In this way the dye is maintained at a constant level in the compartment E irrespective of its rate of delivery, the overflow collected in the sump K being pumped back to the compartment E The absorbent covering B of the roller A dips beneath the dye surface in the compartment E to an extent detenmined by suitable adjustment means, such as racks L depending from the reservoir E and engaged by pinions M on a manually-operable shaft N.

The peripheral covering B of the roller A projects slightly beyond the adjacent edge of the reservoir B so as. to engage the pile face of a fabric 0 which is advanced upwards or downwards past the roller A with its back P engaging a second roller Q at the same level.

For the purpose of illustration the fabric 0 (which may be a web of tufted carpeting) is shown passing to and from the rollers A, Q around guide rollers R or the equivalent, but it will be understood that one or more. other pairs of rollers corresponding to A, Q may be associated with the printing run of the fabric 0 to apply other colours thereto.

For example, in a pattern consisting of light-coloured leaves upon a darker backg ound, the latter will normally be printed first by a roller covering similar to that shown at B but having the cut-outs C with loaf-shaped profiles.- From this first stage of the printing operation the fabbric 0 passes to a second roller similar to A but having its absorbent covering confined to certain areas thereof in the form of leaf-shaped pads which are charged with a lighter colour and make accurate registry with the complementary unprinted areas of the fabric. If desired, the. second roller may print certain of such areas only, the remainder being dealt with by one or more further printing rollers charged with dilierent colours.

In the final printing stage, the veins or other features of the leaves already represented may be applied to the previously printed areas of the fabric by a roller or rollers charged with a darker colour or colours and having cutouts of appropriate shape and position.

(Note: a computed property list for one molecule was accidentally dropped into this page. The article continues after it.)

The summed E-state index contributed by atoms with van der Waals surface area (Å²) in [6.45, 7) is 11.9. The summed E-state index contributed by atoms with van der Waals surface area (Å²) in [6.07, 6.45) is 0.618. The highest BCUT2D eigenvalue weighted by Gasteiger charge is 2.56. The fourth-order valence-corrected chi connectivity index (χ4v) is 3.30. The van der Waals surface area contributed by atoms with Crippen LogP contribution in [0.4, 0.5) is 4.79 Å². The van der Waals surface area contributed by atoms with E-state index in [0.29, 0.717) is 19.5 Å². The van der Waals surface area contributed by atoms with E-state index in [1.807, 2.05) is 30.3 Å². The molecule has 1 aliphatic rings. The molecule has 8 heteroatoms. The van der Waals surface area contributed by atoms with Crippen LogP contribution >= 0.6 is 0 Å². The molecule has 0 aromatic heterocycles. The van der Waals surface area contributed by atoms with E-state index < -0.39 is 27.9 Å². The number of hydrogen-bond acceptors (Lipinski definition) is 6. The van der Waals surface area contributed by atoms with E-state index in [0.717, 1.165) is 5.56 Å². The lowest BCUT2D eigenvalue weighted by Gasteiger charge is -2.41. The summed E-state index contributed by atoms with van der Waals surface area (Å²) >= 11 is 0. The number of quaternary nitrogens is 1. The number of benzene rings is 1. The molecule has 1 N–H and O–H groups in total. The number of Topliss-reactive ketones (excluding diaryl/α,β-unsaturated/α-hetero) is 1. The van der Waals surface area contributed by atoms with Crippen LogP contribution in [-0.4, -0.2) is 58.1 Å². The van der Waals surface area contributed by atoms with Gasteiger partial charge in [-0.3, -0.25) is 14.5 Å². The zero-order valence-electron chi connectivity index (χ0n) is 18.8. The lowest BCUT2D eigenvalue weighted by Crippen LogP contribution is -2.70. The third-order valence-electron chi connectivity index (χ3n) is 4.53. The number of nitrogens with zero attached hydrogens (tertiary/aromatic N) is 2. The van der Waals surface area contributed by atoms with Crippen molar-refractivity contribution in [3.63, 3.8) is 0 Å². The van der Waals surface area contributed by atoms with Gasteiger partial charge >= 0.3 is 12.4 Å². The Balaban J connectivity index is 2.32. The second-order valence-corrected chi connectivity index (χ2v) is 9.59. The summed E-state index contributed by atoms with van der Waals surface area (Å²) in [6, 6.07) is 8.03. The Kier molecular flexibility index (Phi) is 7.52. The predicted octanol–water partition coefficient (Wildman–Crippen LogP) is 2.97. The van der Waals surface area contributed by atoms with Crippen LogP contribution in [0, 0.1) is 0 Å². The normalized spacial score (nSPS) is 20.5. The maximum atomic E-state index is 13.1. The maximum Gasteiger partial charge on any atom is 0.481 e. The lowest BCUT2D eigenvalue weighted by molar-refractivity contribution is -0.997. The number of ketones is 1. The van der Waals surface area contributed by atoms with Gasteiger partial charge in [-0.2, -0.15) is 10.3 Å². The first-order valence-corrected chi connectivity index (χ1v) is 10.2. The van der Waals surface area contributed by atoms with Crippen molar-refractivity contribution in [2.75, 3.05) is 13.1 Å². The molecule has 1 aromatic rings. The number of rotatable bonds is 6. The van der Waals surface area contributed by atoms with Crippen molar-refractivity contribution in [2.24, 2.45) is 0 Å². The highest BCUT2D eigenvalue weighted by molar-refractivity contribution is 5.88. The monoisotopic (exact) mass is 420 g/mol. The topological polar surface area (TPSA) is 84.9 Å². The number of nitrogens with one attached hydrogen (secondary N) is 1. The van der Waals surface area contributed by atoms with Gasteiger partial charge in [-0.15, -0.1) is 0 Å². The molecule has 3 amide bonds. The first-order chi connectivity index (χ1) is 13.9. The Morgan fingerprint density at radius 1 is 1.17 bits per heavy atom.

In certain cases, it may be desirable to reverse the order in which the colours are applied to the fabric; for example, the lightest colour included in the pattern may be printed over the whole surface of the fabric by means of a roller having a complete absorbent covering, the pattern being then built up by successive rollers having cutout coverings or absorbent pads which over-print progressively darker colours on the light background.

In the modified arrangement shown in FIG. 3, the overdimensions of the apparatus are reduced by disposing one of the guide rollers R so that the fabric 0 is led down behind the back roller Q with its pile face in contact with a second printing roller A which may be disposed at the same level as the roller A but has independent means for charging the absorbent covering B thereof with dye.

In any case where a successive of roller pairs corresponding to A, Q is employed, alternate printing rollers may be arranged to operate on opposite sides of the fabric provided that the latter has not already been coated with rubber or other impervious material.

Whilst the printing apparatus hereinbefore described is primarily intended for use with tufted or other pile fabrics, it may also be employed for the simultaneous printing of several lighter fabrics whose aggregate thickness when superimposed does not exceed the maximum depth of pile which the machine is designed to handle.

We claim:

1. Apparatus for printing of fabrics, particularly of pile fabrics, comprising a reservoir for a dye solution, means for maintaining said solution at a constant level, a printing roller on a substantially horizontal axis, a covering on said roller of absorbent material, said covering contacting and said roller being above the surface of said solution, said surface being aproxirnately tangential to said covering, said absorbent having cutout portions forming a printing pattern, a plurality of guide rollers, said fabric adapted to pass over said rollers, a backing roller adjacent to and on approximately the same level as said printing roller, said fabric adapted to pass substantially vertically between said printing and backing rollers.